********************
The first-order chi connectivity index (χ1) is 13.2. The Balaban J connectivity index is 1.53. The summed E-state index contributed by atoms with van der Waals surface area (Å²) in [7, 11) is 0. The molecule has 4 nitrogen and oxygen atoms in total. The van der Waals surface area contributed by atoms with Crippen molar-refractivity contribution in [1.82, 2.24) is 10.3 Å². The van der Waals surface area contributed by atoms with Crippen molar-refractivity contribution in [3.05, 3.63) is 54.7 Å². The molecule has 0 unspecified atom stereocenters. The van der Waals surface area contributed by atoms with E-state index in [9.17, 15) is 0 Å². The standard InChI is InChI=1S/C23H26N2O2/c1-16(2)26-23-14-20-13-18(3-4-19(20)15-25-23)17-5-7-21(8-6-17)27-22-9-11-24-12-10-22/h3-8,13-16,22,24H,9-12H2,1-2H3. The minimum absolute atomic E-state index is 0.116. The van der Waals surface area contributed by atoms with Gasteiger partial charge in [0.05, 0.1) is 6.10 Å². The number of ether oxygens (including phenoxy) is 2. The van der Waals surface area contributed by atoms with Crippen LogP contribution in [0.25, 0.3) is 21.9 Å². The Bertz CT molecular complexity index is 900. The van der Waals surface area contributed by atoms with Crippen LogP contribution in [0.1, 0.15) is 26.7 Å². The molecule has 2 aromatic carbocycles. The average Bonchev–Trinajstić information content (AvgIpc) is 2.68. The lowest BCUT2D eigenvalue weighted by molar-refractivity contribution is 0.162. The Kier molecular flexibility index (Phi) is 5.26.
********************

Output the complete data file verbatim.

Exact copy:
The first-order chi connectivity index (χ1) is 13.2. The Balaban J connectivity index is 1.53. The summed E-state index contributed by atoms with van der Waals surface area (Å²) in [7, 11) is 0. The molecule has 4 nitrogen and oxygen atoms in total. The van der Waals surface area contributed by atoms with Crippen molar-refractivity contribution in [1.82, 2.24) is 10.3 Å². The van der Waals surface area contributed by atoms with Crippen molar-refractivity contribution in [3.05, 3.63) is 54.7 Å². The molecule has 0 unspecified atom stereocenters. The van der Waals surface area contributed by atoms with E-state index in [9.17, 15) is 0 Å². The standard InChI is InChI=1S/C23H26N2O2/c1-16(2)26-23-14-20-13-18(3-4-19(20)15-25-23)17-5-7-21(8-6-17)27-22-9-11-24-12-10-22/h3-8,13-16,22,24H,9-12H2,1-2H3. The minimum absolute atomic E-state index is 0.116. The van der Waals surface area contributed by atoms with Gasteiger partial charge in [0.05, 0.1) is 6.10 Å². The number of ether oxygens (including phenoxy) is 2. The van der Waals surface area contributed by atoms with Crippen LogP contribution in [0.25, 0.3) is 21.9 Å². The Bertz CT molecular complexity index is 900. The van der Waals surface area contributed by atoms with Crippen LogP contribution in [0.1, 0.15) is 26.7 Å². The molecule has 2 aromatic carbocycles. The average Bonchev–Trinajstić information content (AvgIpc) is 2.68. The lowest BCUT2D eigenvalue weighted by molar-refractivity contribution is 0.162. The Kier molecular flexibility index (Phi) is 5.26.